The greatest martial arts master, of all time, was born in Nishinotani village, in Japan, on December 14th, 1883. His name was Morihei Ueshiba, and he was the son of prominent members of society, named Yoroku and Yuki. Morihei was also the great-grandson of the powerful samurai, Kichiemon. His elementary schoolteacher was the Shinto priest, Tasaburo Nasu. Meanwhile, Morihei’s schoolmaster was the Shingon Buddhist priest, Mitsujo Fujimoto. Along with this, as a teenager, Morihei studied Tenshin Shinyo-ryu Jujutsu, in Tokyo. Then, having joined the military, he learned Yagya Shingan-ryu Jujutsu. All of this was very formative in the life of the boy, who grew up to become the founder of Aikido. O-Sensei was inspired by nearly everyone around him, although master Sokaku Takeda probably taught him the most.
Oomoto-kyo, or Omoto, is a religion that was founded by Onisaburo Deguchi. He became Morihei Ueshiba’s spiritual mentor, to the point that O-Sensei even moved his family to Ayabe, so they could be closer to Deguchi. Ueshiba not only taught martial arts to the devotees of Deguchi, he also served as one of the man’s personal bodyguards. However, the Japanese utopians, including Deguchi and Ueshiba, were arrested and sentenced to death for becoming too radicalized. However, they were able to use their personal clout to sway the government into letting them live. So, after calling in some favors from his living and dead relatives, O-Sensei was able to resume his formal instructions as a one-of-a-kind martial arts master. He even gave seminars to military personnel, including Admiral Takeshita. In 1930, Morihei Ueshiba was then visited by Jigoro Kano, the founder of Judo. Kano had been so impressed by what he saw that he sent his best students to study under O-Sensei. In 1931, he even opened his first dojo in Tokyo. This is when and where Aikido really began to evolve out of Jujutsu, first giving rise to Aikibudo.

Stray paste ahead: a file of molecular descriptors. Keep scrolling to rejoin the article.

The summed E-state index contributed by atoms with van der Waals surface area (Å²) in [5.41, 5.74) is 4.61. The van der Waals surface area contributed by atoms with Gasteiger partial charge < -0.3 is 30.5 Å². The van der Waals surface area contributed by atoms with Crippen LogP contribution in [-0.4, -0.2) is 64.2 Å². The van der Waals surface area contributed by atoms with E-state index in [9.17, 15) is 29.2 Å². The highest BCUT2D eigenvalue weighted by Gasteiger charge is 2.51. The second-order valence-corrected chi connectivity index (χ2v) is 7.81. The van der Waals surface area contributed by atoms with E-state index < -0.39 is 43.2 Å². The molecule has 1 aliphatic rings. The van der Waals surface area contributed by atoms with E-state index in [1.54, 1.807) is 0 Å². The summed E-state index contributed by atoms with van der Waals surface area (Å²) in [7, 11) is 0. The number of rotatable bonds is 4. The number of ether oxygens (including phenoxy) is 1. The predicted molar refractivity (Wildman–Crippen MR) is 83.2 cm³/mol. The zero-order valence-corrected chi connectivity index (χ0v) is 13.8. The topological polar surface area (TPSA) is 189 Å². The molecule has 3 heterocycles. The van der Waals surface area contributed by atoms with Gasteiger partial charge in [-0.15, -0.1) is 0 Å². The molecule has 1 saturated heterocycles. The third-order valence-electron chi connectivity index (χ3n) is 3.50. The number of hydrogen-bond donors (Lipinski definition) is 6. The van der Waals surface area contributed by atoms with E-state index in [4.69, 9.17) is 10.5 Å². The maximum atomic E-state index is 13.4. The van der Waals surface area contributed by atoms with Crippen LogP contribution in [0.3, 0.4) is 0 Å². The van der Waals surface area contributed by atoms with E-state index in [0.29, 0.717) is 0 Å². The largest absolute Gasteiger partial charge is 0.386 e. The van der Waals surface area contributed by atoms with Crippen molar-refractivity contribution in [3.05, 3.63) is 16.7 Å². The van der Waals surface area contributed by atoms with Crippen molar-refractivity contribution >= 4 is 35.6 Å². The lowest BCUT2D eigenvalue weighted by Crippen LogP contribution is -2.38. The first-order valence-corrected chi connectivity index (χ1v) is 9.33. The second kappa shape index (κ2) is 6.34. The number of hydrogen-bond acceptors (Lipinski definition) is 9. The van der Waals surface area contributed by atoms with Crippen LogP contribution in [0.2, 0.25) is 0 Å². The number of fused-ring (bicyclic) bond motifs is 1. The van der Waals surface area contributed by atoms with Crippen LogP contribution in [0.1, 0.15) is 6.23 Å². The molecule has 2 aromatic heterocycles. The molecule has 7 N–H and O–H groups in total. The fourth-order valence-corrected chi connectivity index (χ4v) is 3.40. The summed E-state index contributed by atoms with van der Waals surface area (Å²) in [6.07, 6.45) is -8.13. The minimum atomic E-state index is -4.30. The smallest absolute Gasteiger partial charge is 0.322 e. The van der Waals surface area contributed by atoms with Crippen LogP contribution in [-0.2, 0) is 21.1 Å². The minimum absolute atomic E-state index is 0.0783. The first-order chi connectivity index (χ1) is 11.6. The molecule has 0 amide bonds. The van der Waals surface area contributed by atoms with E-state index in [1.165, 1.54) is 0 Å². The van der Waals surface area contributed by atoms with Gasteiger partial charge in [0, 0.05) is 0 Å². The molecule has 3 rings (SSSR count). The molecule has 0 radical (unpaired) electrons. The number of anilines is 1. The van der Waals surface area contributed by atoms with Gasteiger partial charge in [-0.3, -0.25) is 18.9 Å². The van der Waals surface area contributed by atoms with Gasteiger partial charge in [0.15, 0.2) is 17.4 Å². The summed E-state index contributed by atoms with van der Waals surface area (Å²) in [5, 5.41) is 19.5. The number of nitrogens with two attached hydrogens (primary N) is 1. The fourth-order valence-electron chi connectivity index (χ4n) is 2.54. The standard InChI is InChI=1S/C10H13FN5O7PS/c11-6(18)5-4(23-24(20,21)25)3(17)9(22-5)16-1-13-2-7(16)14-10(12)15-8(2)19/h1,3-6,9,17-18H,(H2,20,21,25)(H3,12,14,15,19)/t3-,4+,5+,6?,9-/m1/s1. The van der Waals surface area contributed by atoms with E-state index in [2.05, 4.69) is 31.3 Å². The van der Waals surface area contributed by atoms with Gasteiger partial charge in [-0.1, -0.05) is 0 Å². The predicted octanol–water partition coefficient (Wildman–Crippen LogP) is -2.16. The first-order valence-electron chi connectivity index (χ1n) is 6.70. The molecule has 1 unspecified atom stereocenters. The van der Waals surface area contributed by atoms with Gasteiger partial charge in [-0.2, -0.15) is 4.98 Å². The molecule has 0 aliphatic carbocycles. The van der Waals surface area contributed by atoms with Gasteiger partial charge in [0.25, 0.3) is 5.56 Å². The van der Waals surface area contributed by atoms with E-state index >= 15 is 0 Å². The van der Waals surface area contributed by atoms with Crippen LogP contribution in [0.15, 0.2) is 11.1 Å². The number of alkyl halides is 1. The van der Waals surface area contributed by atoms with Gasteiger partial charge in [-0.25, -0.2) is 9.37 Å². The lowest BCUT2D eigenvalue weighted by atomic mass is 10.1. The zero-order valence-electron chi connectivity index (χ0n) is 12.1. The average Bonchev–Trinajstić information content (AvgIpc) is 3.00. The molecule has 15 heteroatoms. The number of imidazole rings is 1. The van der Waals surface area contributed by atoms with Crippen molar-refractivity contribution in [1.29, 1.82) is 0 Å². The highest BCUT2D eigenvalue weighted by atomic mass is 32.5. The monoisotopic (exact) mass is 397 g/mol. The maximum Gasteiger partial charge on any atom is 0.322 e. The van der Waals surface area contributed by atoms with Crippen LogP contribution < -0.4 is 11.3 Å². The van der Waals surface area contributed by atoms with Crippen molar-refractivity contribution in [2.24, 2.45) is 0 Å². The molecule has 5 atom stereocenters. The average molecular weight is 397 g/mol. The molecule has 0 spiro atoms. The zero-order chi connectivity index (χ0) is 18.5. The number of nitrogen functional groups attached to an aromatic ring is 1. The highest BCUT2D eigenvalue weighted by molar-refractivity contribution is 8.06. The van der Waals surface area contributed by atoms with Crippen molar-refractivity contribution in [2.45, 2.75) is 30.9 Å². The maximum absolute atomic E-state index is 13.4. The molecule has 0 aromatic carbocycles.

O-Sensei based much of his teachings on the Budo way of life. This called back to the time of his great-grandfather, when skills such as poetry and calligraphy were just as important as knowing how to fight. This was at the heart of the gentlemen warriors, known as the samurai. During the age of the shoguns, it was just as important to know how to do a proper tea ceremony as it was to make your own sword. Along with this, in the culture of Budo, Bushido is a code of conduct that requires a number of virtues to be upheld, such as loyalty, bravery and honor. Ultimately, Budo seeks excellence in even the most ordinary, as well as extraordinary, tasks. This was of the utmost importance to Morihei Ueshiba, as was living in the moment, among many other bits of Eastern wisdom.
Much like Bruce Lee’s Jeet Kune Do, Morihei Ueshiba’s Aikido is an adaptive style of martial arts. So, although there are about a couple hundred basic techniques, the applied techniques are infinite. As part of this, there aren’t any grappling maneuvers, of which to speak. In fact, there are no attacks of any kind. Aikido is strictly for defensive purposes only. At its core, Aikido is a form of non-destructive, peaceful, conflict resolution. It is only meant to be used if diplomacy fails. To perfect this, O-Sensei developed the intuition of both an anatomist and a physicist, alike. That is to say, he understood how to use centrifugal and centripetal forces against his opponents, to control their movement. In this way, he was able to throw people around like rag dolls. As part of this, Aikido incorporates vertical pushing, horizontal extension power and other leverage routines, into spontaneous defense tactics. Still, in not trying to cause any harm, Aikido is an expression of the love of life. It’s all about achieving peace through positive self-discipline, as well as spiritual devotion.